First Thoughts on Google Wave
Yesterday I was given my Developer Preview account by the Google Wave team. To say I have been eager to try Wave out since watching the original video is something of an understatement! I felt a bit like Charlie unwrapping his chocolate bar and finding a golden ticket. OK well maybe not that excited, but you know, a brand new messaging medium in a world where I receive coming on to a thousand emails, IMs, tweets and SMS messages of day is something to get excited about.
Then I started thinking; is this thing going to add to the information overload, or actually help me make sense of it all?
Yes, it's a Paradigm Shift
Is it an IM app? Does it replace email? What the hell is it? Trying to describe it to my wife last night I came out with "It's a cross between Messenger, Email and Facebook". I still think that's accurate, but it didn't really help her! Once you start actually using it things slowly fall into place in your mind, but until you do so, it's pretty hard to explain or understand.
I think it's more accurate to say that it's a bunch of shared IM conversations that are organised like email messages and stored on the server for time immemorial. The upshot of all this is that you can use it in a variety of different ways depending on what you want to achieve. It serves as an IM, IRC and Email server, but you can also do things that you might not necessarily first think of, such as using it as a simple Wiki with shared editing and history.
Another analogy - it's like real time email. On crack.
Once you include the gadgets and robots, things start getting a bit out of control! Gadgets let you drop in pretty much anything into a conversation; chess boards, maps, videos and anything else that people develop. Robots will in all likelihood act as a way of interfacing with third party services. Got a continuous integration server that could do with a messaging system that is more dynamic than email? Write a robot. Funnily enough the robots seem to be driving a lot of the developers on the preview server nuts; most irritating is the swedish chef that hijacks waves and spouts rubbish. Bork Bork!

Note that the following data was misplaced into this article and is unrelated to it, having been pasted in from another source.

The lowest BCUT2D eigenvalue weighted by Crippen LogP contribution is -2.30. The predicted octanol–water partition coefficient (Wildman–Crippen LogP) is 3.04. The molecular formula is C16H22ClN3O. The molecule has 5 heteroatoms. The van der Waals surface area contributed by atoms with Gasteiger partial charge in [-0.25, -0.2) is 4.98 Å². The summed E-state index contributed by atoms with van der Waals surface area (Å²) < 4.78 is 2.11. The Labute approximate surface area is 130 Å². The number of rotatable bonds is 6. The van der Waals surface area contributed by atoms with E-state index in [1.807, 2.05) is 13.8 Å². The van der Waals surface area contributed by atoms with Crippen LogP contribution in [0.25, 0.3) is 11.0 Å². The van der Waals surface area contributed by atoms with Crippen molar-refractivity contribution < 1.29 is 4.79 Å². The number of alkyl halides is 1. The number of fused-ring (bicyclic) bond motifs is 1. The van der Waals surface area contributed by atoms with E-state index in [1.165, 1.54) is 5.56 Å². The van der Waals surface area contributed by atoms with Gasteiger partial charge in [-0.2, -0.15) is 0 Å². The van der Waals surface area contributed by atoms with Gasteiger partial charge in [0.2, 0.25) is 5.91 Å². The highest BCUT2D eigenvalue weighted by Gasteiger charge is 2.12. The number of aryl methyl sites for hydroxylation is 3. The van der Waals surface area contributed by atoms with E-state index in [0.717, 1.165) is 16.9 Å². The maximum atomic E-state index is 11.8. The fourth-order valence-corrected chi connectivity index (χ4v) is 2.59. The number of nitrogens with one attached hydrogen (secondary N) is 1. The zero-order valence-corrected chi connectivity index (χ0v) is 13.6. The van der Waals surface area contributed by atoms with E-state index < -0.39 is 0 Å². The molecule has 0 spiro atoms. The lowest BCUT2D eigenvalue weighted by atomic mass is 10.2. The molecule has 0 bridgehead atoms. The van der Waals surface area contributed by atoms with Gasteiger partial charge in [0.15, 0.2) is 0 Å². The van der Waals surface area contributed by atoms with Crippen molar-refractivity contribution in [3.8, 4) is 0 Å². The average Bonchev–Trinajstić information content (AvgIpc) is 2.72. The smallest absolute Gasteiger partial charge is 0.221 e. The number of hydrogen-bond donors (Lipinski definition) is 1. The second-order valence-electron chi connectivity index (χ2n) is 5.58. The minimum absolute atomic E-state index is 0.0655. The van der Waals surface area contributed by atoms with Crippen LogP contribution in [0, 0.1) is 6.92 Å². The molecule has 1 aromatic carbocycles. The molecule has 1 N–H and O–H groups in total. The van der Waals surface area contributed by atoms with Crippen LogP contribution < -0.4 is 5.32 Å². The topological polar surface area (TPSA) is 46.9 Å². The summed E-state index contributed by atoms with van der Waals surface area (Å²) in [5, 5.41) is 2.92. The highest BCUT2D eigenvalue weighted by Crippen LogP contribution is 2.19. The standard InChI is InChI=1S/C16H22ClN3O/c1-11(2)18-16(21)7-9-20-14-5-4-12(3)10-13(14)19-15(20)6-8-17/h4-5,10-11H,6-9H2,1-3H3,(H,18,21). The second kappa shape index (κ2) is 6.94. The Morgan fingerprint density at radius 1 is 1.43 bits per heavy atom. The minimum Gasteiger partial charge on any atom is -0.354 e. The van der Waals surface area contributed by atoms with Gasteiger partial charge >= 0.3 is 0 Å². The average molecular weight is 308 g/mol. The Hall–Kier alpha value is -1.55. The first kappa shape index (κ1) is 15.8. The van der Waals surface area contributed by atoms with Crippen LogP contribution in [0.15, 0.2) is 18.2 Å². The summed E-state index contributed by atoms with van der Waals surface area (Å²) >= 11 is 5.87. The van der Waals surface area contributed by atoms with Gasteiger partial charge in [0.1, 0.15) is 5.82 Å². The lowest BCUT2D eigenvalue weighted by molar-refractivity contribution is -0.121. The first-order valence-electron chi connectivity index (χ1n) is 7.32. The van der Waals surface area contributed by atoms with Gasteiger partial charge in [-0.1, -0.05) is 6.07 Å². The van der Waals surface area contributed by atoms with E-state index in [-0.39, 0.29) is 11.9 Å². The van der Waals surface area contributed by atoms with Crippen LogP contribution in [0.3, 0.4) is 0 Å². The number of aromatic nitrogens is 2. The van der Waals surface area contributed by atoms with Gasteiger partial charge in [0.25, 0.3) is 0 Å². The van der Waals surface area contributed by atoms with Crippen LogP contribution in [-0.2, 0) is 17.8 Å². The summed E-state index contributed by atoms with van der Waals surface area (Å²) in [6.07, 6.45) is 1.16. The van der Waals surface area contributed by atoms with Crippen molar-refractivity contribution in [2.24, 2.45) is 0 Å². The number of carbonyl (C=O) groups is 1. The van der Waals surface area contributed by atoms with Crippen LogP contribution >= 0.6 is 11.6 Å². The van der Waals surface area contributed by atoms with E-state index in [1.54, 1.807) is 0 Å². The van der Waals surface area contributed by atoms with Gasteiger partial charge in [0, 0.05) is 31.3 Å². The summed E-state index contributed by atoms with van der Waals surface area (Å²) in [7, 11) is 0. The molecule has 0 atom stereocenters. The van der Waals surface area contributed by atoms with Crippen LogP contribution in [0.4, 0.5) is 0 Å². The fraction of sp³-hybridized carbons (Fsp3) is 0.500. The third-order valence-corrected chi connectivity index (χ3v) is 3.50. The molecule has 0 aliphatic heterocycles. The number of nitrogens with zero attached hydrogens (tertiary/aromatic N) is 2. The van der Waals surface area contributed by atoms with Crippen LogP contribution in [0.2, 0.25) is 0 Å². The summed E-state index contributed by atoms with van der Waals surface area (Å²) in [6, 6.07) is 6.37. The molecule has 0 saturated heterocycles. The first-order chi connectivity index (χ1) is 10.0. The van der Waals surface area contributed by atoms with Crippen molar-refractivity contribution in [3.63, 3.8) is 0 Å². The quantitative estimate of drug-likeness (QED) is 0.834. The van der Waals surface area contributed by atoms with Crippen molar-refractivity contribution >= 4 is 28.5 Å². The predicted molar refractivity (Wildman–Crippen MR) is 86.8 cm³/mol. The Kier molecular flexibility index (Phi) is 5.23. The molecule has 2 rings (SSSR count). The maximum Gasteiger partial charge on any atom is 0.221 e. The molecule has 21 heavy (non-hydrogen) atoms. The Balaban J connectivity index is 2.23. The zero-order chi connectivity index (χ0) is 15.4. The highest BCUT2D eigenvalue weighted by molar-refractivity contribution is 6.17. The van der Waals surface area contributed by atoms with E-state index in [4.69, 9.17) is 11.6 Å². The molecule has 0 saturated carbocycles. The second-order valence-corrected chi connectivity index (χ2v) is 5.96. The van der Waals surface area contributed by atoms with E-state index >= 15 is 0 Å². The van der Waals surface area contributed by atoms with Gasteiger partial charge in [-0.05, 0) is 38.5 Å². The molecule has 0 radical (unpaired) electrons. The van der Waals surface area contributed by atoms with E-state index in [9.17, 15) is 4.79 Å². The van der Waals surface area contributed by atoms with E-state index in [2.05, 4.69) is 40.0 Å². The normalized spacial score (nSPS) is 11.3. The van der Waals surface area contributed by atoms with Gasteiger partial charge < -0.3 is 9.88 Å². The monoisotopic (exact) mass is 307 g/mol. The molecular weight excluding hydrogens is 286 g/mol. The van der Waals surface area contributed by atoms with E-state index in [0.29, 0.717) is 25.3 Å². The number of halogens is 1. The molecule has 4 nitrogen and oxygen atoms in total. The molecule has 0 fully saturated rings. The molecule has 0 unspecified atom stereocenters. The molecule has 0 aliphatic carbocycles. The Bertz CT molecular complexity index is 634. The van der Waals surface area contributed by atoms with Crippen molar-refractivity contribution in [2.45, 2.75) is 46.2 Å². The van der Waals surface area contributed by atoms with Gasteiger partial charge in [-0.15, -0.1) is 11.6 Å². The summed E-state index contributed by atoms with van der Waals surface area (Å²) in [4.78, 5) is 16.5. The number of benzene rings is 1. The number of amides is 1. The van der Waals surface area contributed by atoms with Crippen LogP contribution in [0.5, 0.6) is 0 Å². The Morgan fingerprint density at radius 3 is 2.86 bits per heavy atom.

The developer preview has every developer running within the same wave server (as far as I can tell). As a result it's somewhat anarchic at the moment. I think the fact that the messages are relayed in real time (keystroke by keystroke) people tend to post shorter messages, in the same way that IM conversations are so much shorter than email messages. People are condensing what they want to say into the shortest, most efficient form of English, a la Twitter or an SMS. Personally I think that's a good thing as I hate long rambling emails that could be re-written in 3 sentences, but it's an interesting point.
It's pretty slick. The UI follows a fairly similar Outlook metaphor with (loosely) folders and contacts on the left, message list in the middle pane and the selected message on the right. One thing I felt straight off was that this was a very un-Googley interface. Both the creative design and the actual interaction with the application itself is far from the stripped down, "if it's not 100% necessary it goes" philosophy of other Google Web Apps like Gmail or Reader.
Drag and Drop for files and images worked perfectly, first time in Safari 4. It's *very* cool. I have Gears installed which I guess manages the mojo. Don't underestimate how helpful this is.
I'm not sure if there are API interfaces into the application but, ironically, it's crying out for a proper desktop client.
The browser is the OS
Reloading the browser for some reason took me back to using a ZX Spectrum and having to pull the power plug out when it crashed. Sort of "there's a simple solution to this bug - just restart everything". Coincidentally it takes around the same amount of time to get back to where you were as it did on a Spectrum - 3 or 4 seconds.
This is probably the most advanced 'application in a browser' that I've seen. It really does feel like a little operating system living in your browser tab. Using it suddenly makes Chrome and Chrome OS make a whole lot of sense. If you listen carefully you can hear Ballmer's chairs flying around in the background.
The more you use the application the more it rubs against normal convention. Maybe it will be the Fosbury Flop of online communication; in 5 years time no-one will know how the world spun without it. In a way it is so open ended to be a detriment. I think Wave's success depends on a number of things:
- How it is presented to people. Google need to come up with a coherent, one sentence answer to "What is it?" that people like my Dad (who call's his web browser "the Google") can comprehend
- How well it integrates with existing protocols like Email and IM
- How third party developers leverage the platform in crazy and ingenious ways
For me, if it kills the bastard child that is SMTP I'd be more than happy, but as it is I can see it replacing more protocols here at Solid State than it introduces, and for me that is a great step forward.